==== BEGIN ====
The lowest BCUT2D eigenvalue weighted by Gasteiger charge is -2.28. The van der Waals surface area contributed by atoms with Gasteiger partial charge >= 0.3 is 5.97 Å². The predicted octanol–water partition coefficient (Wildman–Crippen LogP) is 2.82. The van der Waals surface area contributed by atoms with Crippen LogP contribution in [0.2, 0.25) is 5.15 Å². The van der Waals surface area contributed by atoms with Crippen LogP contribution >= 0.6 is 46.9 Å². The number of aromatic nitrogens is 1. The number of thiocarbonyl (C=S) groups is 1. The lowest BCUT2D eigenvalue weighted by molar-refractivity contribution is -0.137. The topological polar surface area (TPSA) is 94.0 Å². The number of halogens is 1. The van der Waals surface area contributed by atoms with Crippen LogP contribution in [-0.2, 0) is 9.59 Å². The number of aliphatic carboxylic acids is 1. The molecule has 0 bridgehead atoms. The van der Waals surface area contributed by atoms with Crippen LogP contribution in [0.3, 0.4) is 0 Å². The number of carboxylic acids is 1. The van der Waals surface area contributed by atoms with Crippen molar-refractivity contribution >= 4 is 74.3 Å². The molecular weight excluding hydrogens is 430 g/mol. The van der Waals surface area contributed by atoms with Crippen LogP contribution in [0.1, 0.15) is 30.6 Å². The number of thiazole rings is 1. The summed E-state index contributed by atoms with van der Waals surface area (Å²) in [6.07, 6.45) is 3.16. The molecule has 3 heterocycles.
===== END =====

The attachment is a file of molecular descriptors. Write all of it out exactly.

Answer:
The lowest BCUT2D eigenvalue weighted by Gasteiger charge is -2.28. The van der Waals surface area contributed by atoms with Gasteiger partial charge >= 0.3 is 5.97 Å². The predicted octanol–water partition coefficient (Wildman–Crippen LogP) is 2.82. The van der Waals surface area contributed by atoms with Crippen LogP contribution in [0.2, 0.25) is 5.15 Å². The van der Waals surface area contributed by atoms with Crippen LogP contribution >= 0.6 is 46.9 Å². The number of aromatic nitrogens is 1. The number of thiocarbonyl (C=S) groups is 1. The lowest BCUT2D eigenvalue weighted by molar-refractivity contribution is -0.137. The topological polar surface area (TPSA) is 94.0 Å². The number of halogens is 1. The van der Waals surface area contributed by atoms with Crippen LogP contribution in [-0.2, 0) is 9.59 Å². The number of aliphatic carboxylic acids is 1. The molecule has 0 bridgehead atoms. The van der Waals surface area contributed by atoms with Crippen LogP contribution in [0.3, 0.4) is 0 Å². The number of carboxylic acids is 1. The van der Waals surface area contributed by atoms with Crippen molar-refractivity contribution >= 4 is 74.3 Å². The molecular weight excluding hydrogens is 430 g/mol. The van der Waals surface area contributed by atoms with Crippen LogP contribution in [0.1, 0.15) is 30.6 Å². The number of thiazole rings is 1. The summed E-state index contributed by atoms with van der Waals surface area (Å²) in [6.07, 6.45) is 3.16. The molecule has 3 heterocycles.